Art-A-Whirl: Is music overshadowing visual art?
|Photo of a person admiring Alison Price's painting by Kendra Sundvall, live photo by Erik Hess|
|Which image better represents Art-A-Whirl in 2014?|
In 1996, David Felker brought an idea to the Minneapolis City Council for an art crawl to showcase the work of the growing community of artists utilizing studio space in northeast Minneapolis. Art-A-Whirl has been going strong and increasing in size ever since, featuring hundreds of artists and annually drawing upward of 30,000 visitors to the area. It's recognized as the largest open-studio tour in the nation.
The influx of people into the neighborhood for the weekend has consistently been a boon for the bars and restaurants that surround the studios, and many throw concerts to capitalize on the event. As Art-A-Whirl has evolved, the live music has arguably overshadowed the art itself. This weekend marks the 19th installment of the gathering.
"It's a pretty big issue, actually, within the arts community of Northeast," says artist Mark Rivard, who rents studio space and runs a private gallery in the California Building. "It's no longer an art show, it's a festival. I don't even know if I'll have my doors open in 2015. It's totally weird to see the crowds in the streets increase but have the money in your pocket go down tenfold."
|Photo by Russ Olson|
As the concurrent music events get larger, it's hard to say how many of the huge numbers of people who flock to Northeast for Art-A-Whirl are taking part as art patrons. Multiple Northeast establishments host huge rosters of local buzz bands at the same time as the open studio hours, and many artists feel the crowd's attention has shifted. "The afterparties are happening all day now," says artist Linnea Doyle. "It'd be cool to not have that music going on at the exact same hours. Have it be an afterparty and try to really focus on the art and studio stuff during the day, but that's probably pretty much impossible."
Since legislation passed allowing local breweries to open taprooms in 2011, Northeast has become a hub of brewpubs, and the number of businesses holding events during Art-A-Whirl has increased. The bars and restaurants involved consistently see huge numbers of customers, and some artists like Rivard have cited a loss in revenue.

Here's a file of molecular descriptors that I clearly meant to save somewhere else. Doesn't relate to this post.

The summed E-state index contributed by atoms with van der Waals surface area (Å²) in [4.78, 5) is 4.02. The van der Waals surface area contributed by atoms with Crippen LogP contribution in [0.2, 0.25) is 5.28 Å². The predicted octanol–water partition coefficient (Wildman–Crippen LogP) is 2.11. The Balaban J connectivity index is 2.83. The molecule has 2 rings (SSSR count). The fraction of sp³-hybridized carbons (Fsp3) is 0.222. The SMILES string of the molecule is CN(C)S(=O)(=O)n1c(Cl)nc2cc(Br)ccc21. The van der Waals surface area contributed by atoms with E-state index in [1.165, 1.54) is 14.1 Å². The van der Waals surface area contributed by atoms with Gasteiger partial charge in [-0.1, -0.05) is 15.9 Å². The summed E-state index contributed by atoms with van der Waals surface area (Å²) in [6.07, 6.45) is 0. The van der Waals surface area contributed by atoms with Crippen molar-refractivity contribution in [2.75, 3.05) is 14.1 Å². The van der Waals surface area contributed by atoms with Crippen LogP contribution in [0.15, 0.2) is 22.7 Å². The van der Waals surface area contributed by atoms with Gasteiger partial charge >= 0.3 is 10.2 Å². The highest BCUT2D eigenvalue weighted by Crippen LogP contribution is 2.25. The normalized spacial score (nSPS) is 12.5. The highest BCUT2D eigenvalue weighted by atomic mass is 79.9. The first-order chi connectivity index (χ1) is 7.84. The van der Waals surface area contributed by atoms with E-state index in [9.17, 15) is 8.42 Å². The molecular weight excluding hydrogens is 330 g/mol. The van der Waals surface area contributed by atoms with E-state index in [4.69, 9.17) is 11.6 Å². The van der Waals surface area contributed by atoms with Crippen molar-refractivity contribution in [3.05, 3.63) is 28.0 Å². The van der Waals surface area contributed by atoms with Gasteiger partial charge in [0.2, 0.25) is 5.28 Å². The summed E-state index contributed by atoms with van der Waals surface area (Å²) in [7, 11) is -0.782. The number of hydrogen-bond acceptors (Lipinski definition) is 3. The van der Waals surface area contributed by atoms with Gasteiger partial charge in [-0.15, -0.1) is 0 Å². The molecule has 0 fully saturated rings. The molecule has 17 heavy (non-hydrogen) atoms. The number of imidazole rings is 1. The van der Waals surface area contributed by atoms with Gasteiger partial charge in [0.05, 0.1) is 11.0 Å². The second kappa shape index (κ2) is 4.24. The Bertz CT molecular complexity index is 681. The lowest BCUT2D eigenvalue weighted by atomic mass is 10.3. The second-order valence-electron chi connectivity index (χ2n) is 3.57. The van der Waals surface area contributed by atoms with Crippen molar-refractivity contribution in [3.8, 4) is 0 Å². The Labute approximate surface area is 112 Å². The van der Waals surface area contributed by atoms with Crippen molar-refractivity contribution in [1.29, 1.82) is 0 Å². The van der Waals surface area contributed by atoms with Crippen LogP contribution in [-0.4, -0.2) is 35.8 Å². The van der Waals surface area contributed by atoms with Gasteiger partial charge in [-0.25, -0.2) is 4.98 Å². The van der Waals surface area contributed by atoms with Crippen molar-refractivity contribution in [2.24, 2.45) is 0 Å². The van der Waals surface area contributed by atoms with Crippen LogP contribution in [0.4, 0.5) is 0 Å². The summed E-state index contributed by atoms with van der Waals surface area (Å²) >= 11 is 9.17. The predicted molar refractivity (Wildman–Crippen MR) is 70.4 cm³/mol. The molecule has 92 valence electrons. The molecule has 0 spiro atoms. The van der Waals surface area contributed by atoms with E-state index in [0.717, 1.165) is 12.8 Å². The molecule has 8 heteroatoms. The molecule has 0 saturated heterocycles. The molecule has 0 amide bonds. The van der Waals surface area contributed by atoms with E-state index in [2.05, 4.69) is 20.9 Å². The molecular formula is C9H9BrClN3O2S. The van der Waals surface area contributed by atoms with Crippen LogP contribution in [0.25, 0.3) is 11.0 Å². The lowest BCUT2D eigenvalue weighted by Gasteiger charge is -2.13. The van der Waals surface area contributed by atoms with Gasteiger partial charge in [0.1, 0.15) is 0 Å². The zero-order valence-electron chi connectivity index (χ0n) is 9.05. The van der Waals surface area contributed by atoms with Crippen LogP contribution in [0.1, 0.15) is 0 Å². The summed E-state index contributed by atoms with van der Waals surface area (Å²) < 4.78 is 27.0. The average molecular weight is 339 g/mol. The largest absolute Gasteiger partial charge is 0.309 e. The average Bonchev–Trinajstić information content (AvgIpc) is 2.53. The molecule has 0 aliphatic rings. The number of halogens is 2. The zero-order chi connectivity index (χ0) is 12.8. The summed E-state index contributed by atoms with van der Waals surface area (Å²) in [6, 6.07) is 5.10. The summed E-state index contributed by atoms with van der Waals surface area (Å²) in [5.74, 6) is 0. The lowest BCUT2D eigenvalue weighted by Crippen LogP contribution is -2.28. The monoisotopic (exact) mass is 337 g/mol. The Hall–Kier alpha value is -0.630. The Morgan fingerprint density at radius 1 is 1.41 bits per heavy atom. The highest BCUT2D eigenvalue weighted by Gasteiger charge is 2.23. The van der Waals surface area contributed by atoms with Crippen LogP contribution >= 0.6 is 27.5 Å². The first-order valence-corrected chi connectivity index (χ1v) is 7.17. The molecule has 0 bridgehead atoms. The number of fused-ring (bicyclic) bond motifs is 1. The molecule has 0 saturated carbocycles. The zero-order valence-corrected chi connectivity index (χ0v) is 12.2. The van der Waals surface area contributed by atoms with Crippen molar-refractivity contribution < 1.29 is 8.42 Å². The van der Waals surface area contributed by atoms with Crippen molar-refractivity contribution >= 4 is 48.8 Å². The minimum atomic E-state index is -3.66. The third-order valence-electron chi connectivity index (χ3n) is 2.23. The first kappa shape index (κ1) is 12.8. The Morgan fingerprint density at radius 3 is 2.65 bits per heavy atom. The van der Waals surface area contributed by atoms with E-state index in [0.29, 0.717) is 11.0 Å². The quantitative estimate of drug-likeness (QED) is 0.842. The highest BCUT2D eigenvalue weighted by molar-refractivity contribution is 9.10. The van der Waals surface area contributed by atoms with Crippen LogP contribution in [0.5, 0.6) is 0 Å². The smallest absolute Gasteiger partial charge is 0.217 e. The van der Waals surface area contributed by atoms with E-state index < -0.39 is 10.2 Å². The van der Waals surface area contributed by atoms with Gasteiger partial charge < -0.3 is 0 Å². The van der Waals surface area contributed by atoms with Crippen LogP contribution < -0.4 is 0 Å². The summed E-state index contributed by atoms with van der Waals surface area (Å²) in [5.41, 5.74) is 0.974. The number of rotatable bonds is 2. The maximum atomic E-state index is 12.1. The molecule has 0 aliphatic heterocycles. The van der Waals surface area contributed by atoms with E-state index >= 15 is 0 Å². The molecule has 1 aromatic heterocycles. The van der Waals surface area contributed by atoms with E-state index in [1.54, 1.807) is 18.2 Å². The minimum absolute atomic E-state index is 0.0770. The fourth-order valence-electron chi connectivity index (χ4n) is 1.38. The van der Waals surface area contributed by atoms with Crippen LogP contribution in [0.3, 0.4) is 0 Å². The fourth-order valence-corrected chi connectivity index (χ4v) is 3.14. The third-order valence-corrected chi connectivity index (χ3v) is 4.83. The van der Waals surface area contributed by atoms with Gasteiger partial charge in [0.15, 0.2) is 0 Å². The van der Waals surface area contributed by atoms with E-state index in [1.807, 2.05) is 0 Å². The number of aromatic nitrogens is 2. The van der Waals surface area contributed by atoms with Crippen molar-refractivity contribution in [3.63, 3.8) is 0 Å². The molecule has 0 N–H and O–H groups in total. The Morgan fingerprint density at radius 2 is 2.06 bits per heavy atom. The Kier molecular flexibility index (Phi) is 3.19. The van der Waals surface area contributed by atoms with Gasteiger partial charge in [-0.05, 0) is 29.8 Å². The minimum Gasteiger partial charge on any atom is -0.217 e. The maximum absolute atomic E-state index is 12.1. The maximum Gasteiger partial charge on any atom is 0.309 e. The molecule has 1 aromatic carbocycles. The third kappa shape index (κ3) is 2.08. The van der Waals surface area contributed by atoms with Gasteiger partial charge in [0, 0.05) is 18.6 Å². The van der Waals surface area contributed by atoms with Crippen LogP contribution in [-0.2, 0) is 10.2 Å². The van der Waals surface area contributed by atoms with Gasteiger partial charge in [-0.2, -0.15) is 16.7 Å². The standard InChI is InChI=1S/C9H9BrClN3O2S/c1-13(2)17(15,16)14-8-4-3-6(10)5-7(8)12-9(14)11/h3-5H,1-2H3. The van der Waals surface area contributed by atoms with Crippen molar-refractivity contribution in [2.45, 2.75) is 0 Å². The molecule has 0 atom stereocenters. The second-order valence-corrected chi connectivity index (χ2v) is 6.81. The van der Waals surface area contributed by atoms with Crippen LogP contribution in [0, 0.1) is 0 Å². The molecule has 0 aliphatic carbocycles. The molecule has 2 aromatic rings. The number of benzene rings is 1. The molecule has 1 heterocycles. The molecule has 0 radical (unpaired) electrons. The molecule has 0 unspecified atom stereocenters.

"We got crushed last year; it was just brutal," says Rivard. "It's been very good for me in the past, [but] last year was a ghost town... This is the reality of it, the event itself is changing. From an artist's perspective, it's no longer a viable business solution. It's not something you want to invest a lot of money into because you're probably not going to do as well as you could have six years ago."
For many working artists, Art-A-Whirl was relied upon for a significant portion of a year's income, and involvement in the event was a major reason for renting a studio in the area.
|Photo by Erik Hess|
|Marijuana Deathsquads and a sizeable crowd during Art-A-Whirl 2013 at 331 Club|
"It used to be a fairly predictable cycle for the weekend," says Doyle. "Friday night would be the art opening party kind of people, Saturday was family day, lots of kids, and Sunday was more buyers coming out [who] spent the first two days looking... Over the last two years, I haven't seen as much of that cycle as before. People are just drunk super early on Saturday and no one's even around by the evening. I remember Sunday being super dead last year, and being confused by that. Is everyone at home with a hangover?"
The changing Art-A-Whirl culture's effect is a matter of opinion, judging by the response from NEMAA (Northeast Minneapolis Arts Association). The event's organizing body contends that there has not been a downturn in studio visitors. In 2012, the organization began taking event statistics with help from the Minnesota Evaluation Studies Institute at the University of Minnesota. Using a stamped passport system, they found 30,000 visitors were visiting the studios throughout the weekend. Artwork sales statistics were self-reported and harder to delineate, but seemed to reflect an increase in artist revenue.
"There are people making sales and a lot of the sales are made to new clients, so that's something that's exciting for us to see," says NEMAA's executive director Alejandra Pelinka. The organization itself has grown significantly in the last four years, going from simply pulling together Art-A-Whirl and the annual Artist Directory to operating on a year-round basis. The music festivals, which can draw a different clientele to the event, undoubtedly have helped Art-A-Whirl weekend grow.
Next, NEMAA says: Bars should give the organization more money